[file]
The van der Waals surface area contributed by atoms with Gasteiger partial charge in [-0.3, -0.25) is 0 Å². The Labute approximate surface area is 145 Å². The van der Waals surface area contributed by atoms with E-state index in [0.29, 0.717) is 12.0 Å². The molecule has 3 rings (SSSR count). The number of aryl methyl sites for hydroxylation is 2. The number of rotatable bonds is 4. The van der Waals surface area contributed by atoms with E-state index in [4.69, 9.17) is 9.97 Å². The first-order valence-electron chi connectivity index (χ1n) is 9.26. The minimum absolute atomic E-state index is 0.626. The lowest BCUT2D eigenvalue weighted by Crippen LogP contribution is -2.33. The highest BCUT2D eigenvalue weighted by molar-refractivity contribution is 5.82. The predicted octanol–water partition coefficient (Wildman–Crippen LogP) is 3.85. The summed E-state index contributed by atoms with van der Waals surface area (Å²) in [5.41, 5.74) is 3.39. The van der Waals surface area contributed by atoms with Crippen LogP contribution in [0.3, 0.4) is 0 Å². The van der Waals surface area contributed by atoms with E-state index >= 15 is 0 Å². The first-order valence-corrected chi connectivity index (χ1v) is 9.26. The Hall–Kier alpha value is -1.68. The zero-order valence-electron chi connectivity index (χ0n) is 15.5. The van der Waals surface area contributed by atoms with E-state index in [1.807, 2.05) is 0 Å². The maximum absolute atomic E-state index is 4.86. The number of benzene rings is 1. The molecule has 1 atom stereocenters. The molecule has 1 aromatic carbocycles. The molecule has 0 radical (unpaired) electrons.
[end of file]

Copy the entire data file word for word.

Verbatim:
The van der Waals surface area contributed by atoms with Gasteiger partial charge in [-0.3, -0.25) is 0 Å². The Labute approximate surface area is 145 Å². The van der Waals surface area contributed by atoms with E-state index in [0.29, 0.717) is 12.0 Å². The molecule has 3 rings (SSSR count). The number of aryl methyl sites for hydroxylation is 2. The number of rotatable bonds is 4. The van der Waals surface area contributed by atoms with E-state index in [4.69, 9.17) is 9.97 Å². The first-order valence-electron chi connectivity index (χ1n) is 9.26. The minimum absolute atomic E-state index is 0.626. The lowest BCUT2D eigenvalue weighted by Crippen LogP contribution is -2.33. The highest BCUT2D eigenvalue weighted by molar-refractivity contribution is 5.82. The predicted octanol–water partition coefficient (Wildman–Crippen LogP) is 3.85. The summed E-state index contributed by atoms with van der Waals surface area (Å²) in [5.41, 5.74) is 3.39. The van der Waals surface area contributed by atoms with Crippen LogP contribution in [0.3, 0.4) is 0 Å². The van der Waals surface area contributed by atoms with E-state index >= 15 is 0 Å². The first-order valence-corrected chi connectivity index (χ1v) is 9.26. The Hall–Kier alpha value is -1.68. The zero-order valence-electron chi connectivity index (χ0n) is 15.5. The van der Waals surface area contributed by atoms with E-state index in [1.807, 2.05) is 0 Å². The maximum absolute atomic E-state index is 4.86. The number of benzene rings is 1. The molecule has 1 atom stereocenters. The molecule has 1 aromatic carbocycles. The molecule has 0 radical (unpaired) electrons.